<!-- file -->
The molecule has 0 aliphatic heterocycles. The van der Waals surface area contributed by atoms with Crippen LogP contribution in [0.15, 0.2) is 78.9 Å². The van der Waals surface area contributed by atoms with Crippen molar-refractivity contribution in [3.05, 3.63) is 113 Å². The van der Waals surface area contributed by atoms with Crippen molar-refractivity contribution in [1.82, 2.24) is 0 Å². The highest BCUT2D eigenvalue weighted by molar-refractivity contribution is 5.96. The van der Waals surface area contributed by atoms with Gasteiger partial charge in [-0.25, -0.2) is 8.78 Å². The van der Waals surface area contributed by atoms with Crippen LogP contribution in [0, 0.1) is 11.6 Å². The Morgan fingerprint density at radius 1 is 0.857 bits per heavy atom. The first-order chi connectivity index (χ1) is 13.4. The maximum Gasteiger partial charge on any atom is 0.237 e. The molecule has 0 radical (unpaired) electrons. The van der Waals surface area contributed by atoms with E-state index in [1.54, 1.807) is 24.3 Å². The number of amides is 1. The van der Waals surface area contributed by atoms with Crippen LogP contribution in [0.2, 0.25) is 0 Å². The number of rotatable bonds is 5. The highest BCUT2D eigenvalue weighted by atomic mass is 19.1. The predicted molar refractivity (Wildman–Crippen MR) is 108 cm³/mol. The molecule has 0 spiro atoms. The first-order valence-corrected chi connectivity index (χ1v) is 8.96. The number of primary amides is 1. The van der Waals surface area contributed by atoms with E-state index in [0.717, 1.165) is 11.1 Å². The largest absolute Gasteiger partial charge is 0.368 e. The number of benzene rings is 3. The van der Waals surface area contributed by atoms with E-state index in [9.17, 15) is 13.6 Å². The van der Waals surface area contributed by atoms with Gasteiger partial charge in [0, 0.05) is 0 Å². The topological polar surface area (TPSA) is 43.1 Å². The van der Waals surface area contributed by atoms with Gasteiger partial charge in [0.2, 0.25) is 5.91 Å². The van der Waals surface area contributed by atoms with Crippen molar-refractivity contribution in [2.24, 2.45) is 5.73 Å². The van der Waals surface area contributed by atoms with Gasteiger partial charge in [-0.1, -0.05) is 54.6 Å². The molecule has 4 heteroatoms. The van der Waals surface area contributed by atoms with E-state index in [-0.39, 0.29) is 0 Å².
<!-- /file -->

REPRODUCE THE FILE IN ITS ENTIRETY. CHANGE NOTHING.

The molecule has 0 aliphatic heterocycles. The van der Waals surface area contributed by atoms with Crippen LogP contribution in [0.15, 0.2) is 78.9 Å². The van der Waals surface area contributed by atoms with Crippen molar-refractivity contribution in [3.05, 3.63) is 113 Å². The van der Waals surface area contributed by atoms with Crippen molar-refractivity contribution in [1.82, 2.24) is 0 Å². The highest BCUT2D eigenvalue weighted by molar-refractivity contribution is 5.96. The van der Waals surface area contributed by atoms with Gasteiger partial charge in [-0.25, -0.2) is 8.78 Å². The van der Waals surface area contributed by atoms with Crippen LogP contribution in [0, 0.1) is 11.6 Å². The Morgan fingerprint density at radius 1 is 0.857 bits per heavy atom. The first-order chi connectivity index (χ1) is 13.4. The maximum Gasteiger partial charge on any atom is 0.237 e. The molecule has 0 radical (unpaired) electrons. The van der Waals surface area contributed by atoms with E-state index in [1.54, 1.807) is 24.3 Å². The number of amides is 1. The van der Waals surface area contributed by atoms with Crippen LogP contribution in [0.2, 0.25) is 0 Å². The number of rotatable bonds is 5. The highest BCUT2D eigenvalue weighted by atomic mass is 19.1. The predicted molar refractivity (Wildman–Crippen MR) is 108 cm³/mol. The molecule has 0 spiro atoms. The first-order valence-corrected chi connectivity index (χ1v) is 8.96. The number of primary amides is 1. The van der Waals surface area contributed by atoms with E-state index in [0.717, 1.165) is 11.1 Å². The largest absolute Gasteiger partial charge is 0.368 e. The number of benzene rings is 3. The van der Waals surface area contributed by atoms with E-state index in [9.17, 15) is 13.6 Å². The van der Waals surface area contributed by atoms with Gasteiger partial charge in [0, 0.05) is 0 Å². The topological polar surface area (TPSA) is 43.1 Å². The van der Waals surface area contributed by atoms with Gasteiger partial charge in [0.2, 0.25) is 5.91 Å². The van der Waals surface area contributed by atoms with Crippen molar-refractivity contribution in [2.24, 2.45) is 5.73 Å². The van der Waals surface area contributed by atoms with Gasteiger partial charge in [-0.1, -0.05) is 54.6 Å². The molecule has 4 heteroatoms. The van der Waals surface area contributed by atoms with E-state index in [-0.39, 0.29) is 0 Å².